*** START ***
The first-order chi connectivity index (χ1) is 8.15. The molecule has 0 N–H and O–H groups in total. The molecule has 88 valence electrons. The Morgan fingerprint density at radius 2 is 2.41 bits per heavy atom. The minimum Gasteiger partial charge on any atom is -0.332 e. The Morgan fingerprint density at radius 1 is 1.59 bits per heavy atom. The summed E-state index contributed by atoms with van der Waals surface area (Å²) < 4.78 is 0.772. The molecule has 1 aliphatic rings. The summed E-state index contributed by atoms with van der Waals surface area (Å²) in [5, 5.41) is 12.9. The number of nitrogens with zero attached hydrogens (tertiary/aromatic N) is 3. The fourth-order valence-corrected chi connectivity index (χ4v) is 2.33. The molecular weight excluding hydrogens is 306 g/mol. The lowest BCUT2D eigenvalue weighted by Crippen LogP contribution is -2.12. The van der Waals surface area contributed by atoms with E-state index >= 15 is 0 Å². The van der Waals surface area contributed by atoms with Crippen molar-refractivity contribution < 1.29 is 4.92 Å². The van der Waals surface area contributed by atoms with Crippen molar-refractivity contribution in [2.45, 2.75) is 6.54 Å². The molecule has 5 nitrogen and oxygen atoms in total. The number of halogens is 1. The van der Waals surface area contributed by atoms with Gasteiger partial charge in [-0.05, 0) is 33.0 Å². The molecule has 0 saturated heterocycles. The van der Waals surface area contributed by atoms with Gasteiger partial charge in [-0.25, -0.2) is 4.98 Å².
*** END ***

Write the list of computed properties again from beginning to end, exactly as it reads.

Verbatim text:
The first-order chi connectivity index (χ1) is 8.15. The molecule has 0 N–H and O–H groups in total. The molecule has 88 valence electrons. The Morgan fingerprint density at radius 2 is 2.41 bits per heavy atom. The minimum Gasteiger partial charge on any atom is -0.332 e. The Morgan fingerprint density at radius 1 is 1.59 bits per heavy atom. The summed E-state index contributed by atoms with van der Waals surface area (Å²) < 4.78 is 0.772. The molecule has 1 aliphatic rings. The summed E-state index contributed by atoms with van der Waals surface area (Å²) in [5, 5.41) is 12.9. The number of nitrogens with zero attached hydrogens (tertiary/aromatic N) is 3. The fourth-order valence-corrected chi connectivity index (χ4v) is 2.33. The molecular weight excluding hydrogens is 306 g/mol. The lowest BCUT2D eigenvalue weighted by Crippen LogP contribution is -2.12. The van der Waals surface area contributed by atoms with E-state index >= 15 is 0 Å². The van der Waals surface area contributed by atoms with Crippen molar-refractivity contribution < 1.29 is 4.92 Å². The van der Waals surface area contributed by atoms with Crippen molar-refractivity contribution in [2.45, 2.75) is 6.54 Å². The molecule has 5 nitrogen and oxygen atoms in total. The number of halogens is 1. The van der Waals surface area contributed by atoms with Gasteiger partial charge in [-0.05, 0) is 33.0 Å². The molecule has 0 saturated heterocycles. The van der Waals surface area contributed by atoms with Gasteiger partial charge in [-0.25, -0.2) is 4.98 Å².